As an English language learner, you have many goals. Some of those goals might involve education beyond high school or GED. In other words, you may desire to someday enroll in a college or university in order to receive some specific career training. There are many different types of institutions for higher learning, including public universities, private colleges, community colleges, and trade or technical schools.
Or, maybe you have no interest in attending college in the future, but you have children, teenagers perhaps, who are beginning to explore the idea of attending university or college after high school.
There are many choices that a student must face when considering higher education. One write puts it this way and then offers some ideas on what to think about. "While choosing a college can seem like a daunting task, there are ways to narrow the choices and make the decision-making process a little easier. Check out these 10 tips for choosing the best college for you."
To read over these tips, click on the this article: "10 Tips For Choosing a College."
What Is a Resume? [Excerpt below is from www.thoughtco.com; link included below]
A resume is a compilation of your work experience, academic experience, and accomplishments. Resumes are usually used by employers and admissions committees who want to know more about a particular candidate.
Effective vs. Ineffective Resumes
The main difference between an ineffective resume and an effective resume is that an ineffective resume gets ignored, and an effective resume leads to a follow-up phone call of interview request.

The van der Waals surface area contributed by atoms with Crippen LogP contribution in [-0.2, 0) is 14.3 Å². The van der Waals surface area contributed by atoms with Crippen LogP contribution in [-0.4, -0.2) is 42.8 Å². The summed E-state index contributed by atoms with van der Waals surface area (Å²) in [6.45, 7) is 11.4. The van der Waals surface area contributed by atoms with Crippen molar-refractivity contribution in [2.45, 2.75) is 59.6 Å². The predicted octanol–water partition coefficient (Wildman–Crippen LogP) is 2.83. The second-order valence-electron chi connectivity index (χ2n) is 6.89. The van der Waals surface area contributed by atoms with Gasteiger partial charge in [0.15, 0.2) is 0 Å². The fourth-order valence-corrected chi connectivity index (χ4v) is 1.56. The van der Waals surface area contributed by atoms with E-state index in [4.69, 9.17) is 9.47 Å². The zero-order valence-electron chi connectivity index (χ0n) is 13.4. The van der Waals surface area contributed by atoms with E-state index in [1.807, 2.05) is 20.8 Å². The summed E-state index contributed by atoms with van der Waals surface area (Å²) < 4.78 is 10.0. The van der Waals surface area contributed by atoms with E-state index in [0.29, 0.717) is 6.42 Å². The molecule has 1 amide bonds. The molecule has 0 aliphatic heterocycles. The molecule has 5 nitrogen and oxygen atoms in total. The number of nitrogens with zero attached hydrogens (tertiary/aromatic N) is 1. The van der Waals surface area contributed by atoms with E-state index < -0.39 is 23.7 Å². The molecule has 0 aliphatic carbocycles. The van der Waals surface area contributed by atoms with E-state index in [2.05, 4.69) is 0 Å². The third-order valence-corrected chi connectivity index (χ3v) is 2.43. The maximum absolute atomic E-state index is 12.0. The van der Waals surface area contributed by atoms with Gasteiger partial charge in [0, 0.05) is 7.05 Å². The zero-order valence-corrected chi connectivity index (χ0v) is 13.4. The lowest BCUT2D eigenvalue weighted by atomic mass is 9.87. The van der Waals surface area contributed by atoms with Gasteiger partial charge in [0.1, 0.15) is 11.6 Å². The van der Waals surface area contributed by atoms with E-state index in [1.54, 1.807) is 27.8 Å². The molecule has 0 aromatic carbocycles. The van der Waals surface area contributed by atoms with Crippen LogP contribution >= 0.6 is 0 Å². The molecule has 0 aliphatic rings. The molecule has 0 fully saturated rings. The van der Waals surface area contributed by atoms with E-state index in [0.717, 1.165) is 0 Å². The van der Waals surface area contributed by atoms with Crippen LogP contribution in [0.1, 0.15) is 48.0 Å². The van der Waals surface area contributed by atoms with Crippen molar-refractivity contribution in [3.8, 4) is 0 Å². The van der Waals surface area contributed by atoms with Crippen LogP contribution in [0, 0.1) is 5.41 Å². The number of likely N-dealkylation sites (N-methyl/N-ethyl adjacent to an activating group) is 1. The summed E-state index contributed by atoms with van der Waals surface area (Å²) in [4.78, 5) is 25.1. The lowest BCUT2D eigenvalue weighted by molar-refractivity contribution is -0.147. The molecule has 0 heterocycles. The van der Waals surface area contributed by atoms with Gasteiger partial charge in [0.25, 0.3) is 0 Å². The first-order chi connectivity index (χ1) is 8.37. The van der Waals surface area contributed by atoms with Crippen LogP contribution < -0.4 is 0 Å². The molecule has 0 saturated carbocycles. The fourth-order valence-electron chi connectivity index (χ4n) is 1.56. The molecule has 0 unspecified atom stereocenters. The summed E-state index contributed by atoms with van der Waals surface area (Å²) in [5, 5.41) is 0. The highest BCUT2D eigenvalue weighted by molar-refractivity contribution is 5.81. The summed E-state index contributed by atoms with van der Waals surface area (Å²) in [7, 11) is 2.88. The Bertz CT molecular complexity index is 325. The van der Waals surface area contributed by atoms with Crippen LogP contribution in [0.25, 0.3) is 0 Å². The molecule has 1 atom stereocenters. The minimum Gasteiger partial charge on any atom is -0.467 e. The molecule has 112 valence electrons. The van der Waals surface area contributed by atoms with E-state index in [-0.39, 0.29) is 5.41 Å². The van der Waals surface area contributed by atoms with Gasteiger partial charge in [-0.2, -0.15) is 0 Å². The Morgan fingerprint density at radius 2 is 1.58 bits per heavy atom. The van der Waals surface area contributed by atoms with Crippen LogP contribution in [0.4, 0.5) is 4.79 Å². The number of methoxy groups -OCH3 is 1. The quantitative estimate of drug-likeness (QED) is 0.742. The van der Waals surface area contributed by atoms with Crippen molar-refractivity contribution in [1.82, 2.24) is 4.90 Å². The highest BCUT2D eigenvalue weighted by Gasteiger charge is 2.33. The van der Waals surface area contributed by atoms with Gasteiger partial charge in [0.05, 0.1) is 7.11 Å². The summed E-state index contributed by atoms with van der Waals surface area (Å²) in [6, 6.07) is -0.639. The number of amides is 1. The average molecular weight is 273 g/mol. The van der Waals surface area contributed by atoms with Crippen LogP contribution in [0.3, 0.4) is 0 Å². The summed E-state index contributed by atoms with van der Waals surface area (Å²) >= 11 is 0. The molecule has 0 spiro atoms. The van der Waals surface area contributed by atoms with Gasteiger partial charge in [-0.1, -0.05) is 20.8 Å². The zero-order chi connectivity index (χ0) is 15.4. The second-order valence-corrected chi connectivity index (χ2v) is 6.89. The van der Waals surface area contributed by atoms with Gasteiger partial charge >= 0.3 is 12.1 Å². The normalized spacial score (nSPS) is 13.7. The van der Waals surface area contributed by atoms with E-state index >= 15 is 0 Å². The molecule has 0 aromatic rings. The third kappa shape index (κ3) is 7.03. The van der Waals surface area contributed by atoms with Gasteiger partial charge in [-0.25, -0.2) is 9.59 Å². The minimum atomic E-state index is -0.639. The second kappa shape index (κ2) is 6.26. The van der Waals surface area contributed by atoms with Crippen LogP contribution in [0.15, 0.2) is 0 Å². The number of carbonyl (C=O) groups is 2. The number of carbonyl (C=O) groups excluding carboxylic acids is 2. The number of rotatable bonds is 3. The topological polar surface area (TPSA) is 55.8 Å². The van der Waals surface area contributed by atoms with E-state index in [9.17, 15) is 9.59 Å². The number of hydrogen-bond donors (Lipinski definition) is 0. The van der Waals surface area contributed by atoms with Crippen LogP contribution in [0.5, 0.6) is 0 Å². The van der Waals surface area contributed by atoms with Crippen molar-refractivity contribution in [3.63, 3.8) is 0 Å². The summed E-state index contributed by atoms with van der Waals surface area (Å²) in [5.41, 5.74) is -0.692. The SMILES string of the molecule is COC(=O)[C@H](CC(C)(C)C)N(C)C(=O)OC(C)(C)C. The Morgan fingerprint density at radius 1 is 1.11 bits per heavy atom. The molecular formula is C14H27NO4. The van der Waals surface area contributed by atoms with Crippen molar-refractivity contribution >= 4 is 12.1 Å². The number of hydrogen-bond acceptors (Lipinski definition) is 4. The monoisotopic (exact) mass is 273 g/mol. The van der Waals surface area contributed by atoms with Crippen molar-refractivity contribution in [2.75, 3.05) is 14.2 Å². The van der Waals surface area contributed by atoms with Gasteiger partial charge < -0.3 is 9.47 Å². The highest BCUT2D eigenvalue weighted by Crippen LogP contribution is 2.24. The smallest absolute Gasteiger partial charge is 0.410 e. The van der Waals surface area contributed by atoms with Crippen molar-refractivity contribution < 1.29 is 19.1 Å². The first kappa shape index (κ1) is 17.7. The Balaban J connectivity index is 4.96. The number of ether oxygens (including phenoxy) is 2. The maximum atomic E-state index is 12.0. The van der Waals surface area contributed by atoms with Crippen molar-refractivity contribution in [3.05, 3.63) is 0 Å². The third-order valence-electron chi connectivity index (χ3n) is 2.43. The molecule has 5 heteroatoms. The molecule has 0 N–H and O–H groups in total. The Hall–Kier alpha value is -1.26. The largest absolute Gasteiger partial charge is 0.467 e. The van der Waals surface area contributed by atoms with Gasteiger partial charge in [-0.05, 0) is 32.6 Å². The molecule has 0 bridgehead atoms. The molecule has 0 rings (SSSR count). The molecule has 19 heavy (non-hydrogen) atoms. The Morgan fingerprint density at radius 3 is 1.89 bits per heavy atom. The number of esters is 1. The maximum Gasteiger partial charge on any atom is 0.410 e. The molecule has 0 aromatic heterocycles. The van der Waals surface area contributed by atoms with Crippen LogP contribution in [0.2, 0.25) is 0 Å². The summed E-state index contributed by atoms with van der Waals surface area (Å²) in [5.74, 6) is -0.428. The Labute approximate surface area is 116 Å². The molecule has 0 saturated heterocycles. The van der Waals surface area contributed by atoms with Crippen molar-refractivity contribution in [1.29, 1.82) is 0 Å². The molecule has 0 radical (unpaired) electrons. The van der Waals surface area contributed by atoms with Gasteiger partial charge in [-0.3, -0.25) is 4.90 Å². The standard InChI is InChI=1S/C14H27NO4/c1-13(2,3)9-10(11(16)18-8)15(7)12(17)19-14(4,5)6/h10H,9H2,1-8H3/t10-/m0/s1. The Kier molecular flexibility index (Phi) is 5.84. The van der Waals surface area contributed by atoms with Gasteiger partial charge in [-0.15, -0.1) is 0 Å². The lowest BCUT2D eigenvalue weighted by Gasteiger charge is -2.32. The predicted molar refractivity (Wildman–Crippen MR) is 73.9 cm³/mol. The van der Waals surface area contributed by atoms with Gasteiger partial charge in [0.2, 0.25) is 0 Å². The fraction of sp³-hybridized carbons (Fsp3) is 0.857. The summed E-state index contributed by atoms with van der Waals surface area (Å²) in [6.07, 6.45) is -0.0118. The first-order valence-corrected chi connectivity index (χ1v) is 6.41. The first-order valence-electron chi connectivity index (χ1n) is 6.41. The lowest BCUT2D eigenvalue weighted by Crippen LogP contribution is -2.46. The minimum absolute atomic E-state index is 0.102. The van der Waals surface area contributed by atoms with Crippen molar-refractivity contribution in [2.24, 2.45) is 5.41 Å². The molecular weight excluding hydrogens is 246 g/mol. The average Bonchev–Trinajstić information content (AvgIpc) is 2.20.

To continue reading about resumes, click here
For more Resume Writing Tips, click on the link below:
Are you thinking about a career change, or attempting to determine what career you are best suited for? In either case, Careeronestop.org can help by offering you the opportunity to take a few assessments.
[The excerpt below is taken From Careeronestop.org]
Assessments can help you choose a good career fit. Career assessment is a way to learn more about how well a variety of careers might suit you. Each assessment focuses on a specific area, such as skills, interests, or values. Typically, an assessment asks you to answer questions about what you like, don't like, what’s important to you, and what your strengths are.
Since assessment results may relate to as many as 900 different occupations, don't panic if your results include careers that don't interest you. Experts recommended that you take more than one assessment to broaden your ideas before you make a decision. It can also be helpful to talk with a career counselor, family and friends before making a career decision.
To read more about how assessments can and cannot help you--and to try a few assessments, click on the image below.
My name is Craig, and I've been teaching English for many years. I initially created this site for my students, but all English learners are welcome. I hope you find something helpful to you. Feel free to leave suggestions or ideas in the Comments section under any entry.